The audiotape of Malcolm X’s 1961 address in Providence might never have surfaced at all if 22-year-old Brown University student Malcolm Burnley hadn’t stumbled across a reference to it in an old student newspaper. He found the recording of the little remembered visit gathering dust in the university archives.
“No one had listened to this in 50 years,” Burnley told The Associated Press. “There aren’t many recordings of him before 1962. And this is a unique speech; it’s not like others he had given before.”
In the May 11, 1961, speech delivered to a mostly white audience of students and some residents, Malcolm X combines blistering humor and reason to argue that blacks should not look to integrate into white society but, instead, must forge their own identities and culture.
At the time, Malcolm X, 35, was a loyal supporter of the Nation of Islam. He was assassinated four years later after leaving the group and crafting his own more global, spiritual ideology.
The legacy of slavery and racism, he told the crowd of 800, “has made the 20 million black people in this country a dead people. Dead economically, dead mentally, dead spiritually. Dead morally and otherwise. Integration will not bring a man back from the grave.”
The rediscovery of the speech could be the whole story. But Burnley found the young students in the crowd that night proved to be just as fascinating.
Malcolm X was prompted to come to Brown by an article about the growing Black Muslim movement published in the Brown Daily Herald. The article by Katharine Pierce, a young student at Pembroke College, then the women’s college at Brown, was first written for a religious studies class. It caught the eye of the student paper’s editor, Richard Holbrooke.
Holbrooke would become a leading American diplomat, serving as U.S. Ambassador to Germany soon after that nation’s reunification, ambassador to the United Nations and President Obama’s special adviser on Pakistan and Afghanistan before his death in 2010 at age 69.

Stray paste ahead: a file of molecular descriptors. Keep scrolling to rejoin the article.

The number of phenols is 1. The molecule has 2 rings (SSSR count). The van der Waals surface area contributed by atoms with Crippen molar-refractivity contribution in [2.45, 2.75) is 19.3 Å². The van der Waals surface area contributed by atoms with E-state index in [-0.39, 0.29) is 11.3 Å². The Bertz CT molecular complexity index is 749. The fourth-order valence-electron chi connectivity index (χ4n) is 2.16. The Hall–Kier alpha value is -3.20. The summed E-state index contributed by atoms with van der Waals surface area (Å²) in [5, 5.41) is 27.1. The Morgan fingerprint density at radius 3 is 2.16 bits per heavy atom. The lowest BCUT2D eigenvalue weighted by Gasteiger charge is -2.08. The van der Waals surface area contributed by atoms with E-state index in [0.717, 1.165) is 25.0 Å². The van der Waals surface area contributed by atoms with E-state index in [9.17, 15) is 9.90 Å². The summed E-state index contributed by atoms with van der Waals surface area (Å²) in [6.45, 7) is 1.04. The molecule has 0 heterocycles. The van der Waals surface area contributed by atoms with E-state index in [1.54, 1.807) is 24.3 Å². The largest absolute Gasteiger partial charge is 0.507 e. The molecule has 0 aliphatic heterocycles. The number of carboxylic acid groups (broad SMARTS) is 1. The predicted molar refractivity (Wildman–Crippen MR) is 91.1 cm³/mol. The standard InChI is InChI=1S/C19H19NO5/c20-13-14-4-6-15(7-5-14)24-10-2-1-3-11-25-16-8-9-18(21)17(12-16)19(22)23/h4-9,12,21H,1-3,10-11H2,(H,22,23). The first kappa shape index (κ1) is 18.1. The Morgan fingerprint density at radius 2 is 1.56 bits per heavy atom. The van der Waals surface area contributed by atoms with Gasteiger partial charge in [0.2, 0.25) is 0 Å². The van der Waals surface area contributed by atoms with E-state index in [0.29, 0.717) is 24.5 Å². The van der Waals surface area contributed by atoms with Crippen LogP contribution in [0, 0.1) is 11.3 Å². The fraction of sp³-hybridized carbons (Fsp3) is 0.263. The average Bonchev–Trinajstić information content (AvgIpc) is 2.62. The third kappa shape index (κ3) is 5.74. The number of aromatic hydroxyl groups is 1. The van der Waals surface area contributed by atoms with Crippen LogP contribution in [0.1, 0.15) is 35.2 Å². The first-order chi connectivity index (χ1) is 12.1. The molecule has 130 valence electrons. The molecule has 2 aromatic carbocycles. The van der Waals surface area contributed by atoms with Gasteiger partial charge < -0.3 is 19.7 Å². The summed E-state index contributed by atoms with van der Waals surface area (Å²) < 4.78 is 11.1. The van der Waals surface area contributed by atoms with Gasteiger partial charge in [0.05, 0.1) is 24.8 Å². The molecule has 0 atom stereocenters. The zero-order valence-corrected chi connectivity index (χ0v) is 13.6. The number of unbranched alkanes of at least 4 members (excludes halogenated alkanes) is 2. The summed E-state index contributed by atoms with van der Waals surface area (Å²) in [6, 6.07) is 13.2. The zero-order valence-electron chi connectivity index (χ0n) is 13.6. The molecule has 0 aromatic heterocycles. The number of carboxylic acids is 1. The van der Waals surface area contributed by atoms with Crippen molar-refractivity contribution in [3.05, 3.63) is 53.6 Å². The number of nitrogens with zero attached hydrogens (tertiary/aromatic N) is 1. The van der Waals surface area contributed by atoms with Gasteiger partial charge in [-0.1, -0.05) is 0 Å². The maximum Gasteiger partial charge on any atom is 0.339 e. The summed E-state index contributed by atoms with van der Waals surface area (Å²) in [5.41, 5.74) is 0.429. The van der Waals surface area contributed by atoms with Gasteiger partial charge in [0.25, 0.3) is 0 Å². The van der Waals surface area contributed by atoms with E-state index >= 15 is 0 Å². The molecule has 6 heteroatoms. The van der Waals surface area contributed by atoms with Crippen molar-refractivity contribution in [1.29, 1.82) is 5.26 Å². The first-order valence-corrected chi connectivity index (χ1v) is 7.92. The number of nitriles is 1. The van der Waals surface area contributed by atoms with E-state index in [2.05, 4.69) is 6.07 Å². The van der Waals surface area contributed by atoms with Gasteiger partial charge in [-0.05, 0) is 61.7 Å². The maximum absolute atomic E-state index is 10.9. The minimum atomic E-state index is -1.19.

But, in 1961, Holbrooke was 20 and eager to use the student newspaper to examine race relations — an unusual interest on an Ivy League campus with only a handful of black students.
Pierce’s article ran in the newspaper’s magazine and made her the first woman whose name was featured on the newspaper’s masthead.
Somehow, the article made its way to Malcolm X. His staff and Holbrooke worked out details of the visit weeks in advance. Campus officials were wary: Malcolm X had been banned from the University of California-Berkeley and Queens College in New York.
Tickets — 50 cents each — for the Brown speech sold quickly. About 800 people filled the venue, the 19th-century, Romanesque Sayles Hall, meant to hold about 500.
Pierce introduced Malcolm X and recalls him vividly.
“He came surrounded by a security detail,” she recalls. “You got the sense this is an important person. He was handsome, absolutely charismatic. I was just bewildered that my class paper could have led to something like this.”
In his speech, Malcolm X outlined Black Muslims’ beliefs and argued that black Americans could not wait for white Americans to offer them equality.
“No, we are not anti-white,” he said, “but we don’t have time for the white man. The white man is on top already, the white man is the boss already… He has first-class citizenship already. So you are wasting your time talking to the white man. We are working on our own people.”
Burnley has had the tape digitized and planned to air excerpts at an event hosted by the Rhode Island Black Heritage Association.
Lehigh University professor Saladin Ambar, who is working on a book about Malcolm X’s 1964 visit to Oxford University, said any new recording of him is reason to celebrate.
“Malcolm’s best speeches, they’re just gone,” he said. “He’s not nearly as well-documented as he should be, when you consider his power as an orator.”